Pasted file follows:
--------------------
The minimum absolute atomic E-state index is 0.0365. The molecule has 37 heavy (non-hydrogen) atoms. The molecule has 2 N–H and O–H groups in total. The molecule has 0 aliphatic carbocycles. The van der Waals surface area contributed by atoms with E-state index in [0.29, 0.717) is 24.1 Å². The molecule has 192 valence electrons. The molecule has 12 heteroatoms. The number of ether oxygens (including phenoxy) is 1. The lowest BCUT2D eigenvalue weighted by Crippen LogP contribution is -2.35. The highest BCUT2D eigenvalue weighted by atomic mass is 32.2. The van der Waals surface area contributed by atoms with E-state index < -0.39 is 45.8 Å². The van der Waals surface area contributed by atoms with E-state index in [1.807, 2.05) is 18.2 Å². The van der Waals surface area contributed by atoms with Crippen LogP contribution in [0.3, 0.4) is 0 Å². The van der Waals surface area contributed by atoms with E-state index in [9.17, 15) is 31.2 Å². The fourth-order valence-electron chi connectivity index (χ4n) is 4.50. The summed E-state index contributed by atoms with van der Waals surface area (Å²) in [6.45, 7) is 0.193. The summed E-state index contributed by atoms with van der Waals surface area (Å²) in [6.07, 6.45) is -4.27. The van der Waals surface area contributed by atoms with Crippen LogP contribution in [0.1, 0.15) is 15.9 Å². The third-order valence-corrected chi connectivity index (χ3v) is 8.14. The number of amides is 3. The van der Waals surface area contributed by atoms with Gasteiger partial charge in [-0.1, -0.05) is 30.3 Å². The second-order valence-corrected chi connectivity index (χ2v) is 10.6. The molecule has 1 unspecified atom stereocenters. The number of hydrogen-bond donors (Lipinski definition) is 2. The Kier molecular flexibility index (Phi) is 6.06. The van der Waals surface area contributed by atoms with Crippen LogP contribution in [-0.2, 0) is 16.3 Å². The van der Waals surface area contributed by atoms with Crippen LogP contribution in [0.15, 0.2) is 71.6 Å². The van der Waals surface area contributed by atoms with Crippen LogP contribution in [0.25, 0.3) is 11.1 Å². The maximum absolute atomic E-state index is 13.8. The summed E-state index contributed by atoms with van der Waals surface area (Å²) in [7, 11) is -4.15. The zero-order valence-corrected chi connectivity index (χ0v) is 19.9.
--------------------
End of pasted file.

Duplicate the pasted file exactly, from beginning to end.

The minimum absolute atomic E-state index is 0.0365. The molecule has 37 heavy (non-hydrogen) atoms. The molecule has 2 N–H and O–H groups in total. The molecule has 0 aliphatic carbocycles. The van der Waals surface area contributed by atoms with E-state index in [0.29, 0.717) is 24.1 Å². The molecule has 192 valence electrons. The molecule has 12 heteroatoms. The number of ether oxygens (including phenoxy) is 1. The lowest BCUT2D eigenvalue weighted by Crippen LogP contribution is -2.35. The highest BCUT2D eigenvalue weighted by atomic mass is 32.2. The van der Waals surface area contributed by atoms with E-state index < -0.39 is 45.8 Å². The van der Waals surface area contributed by atoms with E-state index in [1.807, 2.05) is 18.2 Å². The van der Waals surface area contributed by atoms with Crippen LogP contribution in [0.3, 0.4) is 0 Å². The van der Waals surface area contributed by atoms with E-state index in [9.17, 15) is 31.2 Å². The fourth-order valence-electron chi connectivity index (χ4n) is 4.50. The summed E-state index contributed by atoms with van der Waals surface area (Å²) in [6.45, 7) is 0.193. The summed E-state index contributed by atoms with van der Waals surface area (Å²) in [6.07, 6.45) is -4.27. The van der Waals surface area contributed by atoms with Crippen LogP contribution in [0.1, 0.15) is 15.9 Å². The third-order valence-corrected chi connectivity index (χ3v) is 8.14. The number of amides is 3. The van der Waals surface area contributed by atoms with Gasteiger partial charge in [-0.1, -0.05) is 30.3 Å². The second-order valence-corrected chi connectivity index (χ2v) is 10.6. The molecule has 1 unspecified atom stereocenters. The number of hydrogen-bond donors (Lipinski definition) is 2. The Kier molecular flexibility index (Phi) is 6.06. The van der Waals surface area contributed by atoms with Crippen LogP contribution in [-0.2, 0) is 16.3 Å². The van der Waals surface area contributed by atoms with Crippen LogP contribution in [0.15, 0.2) is 71.6 Å². The van der Waals surface area contributed by atoms with Crippen LogP contribution in [0.25, 0.3) is 11.1 Å². The maximum absolute atomic E-state index is 13.8. The summed E-state index contributed by atoms with van der Waals surface area (Å²) in [7, 11) is -4.15. The zero-order valence-corrected chi connectivity index (χ0v) is 19.9.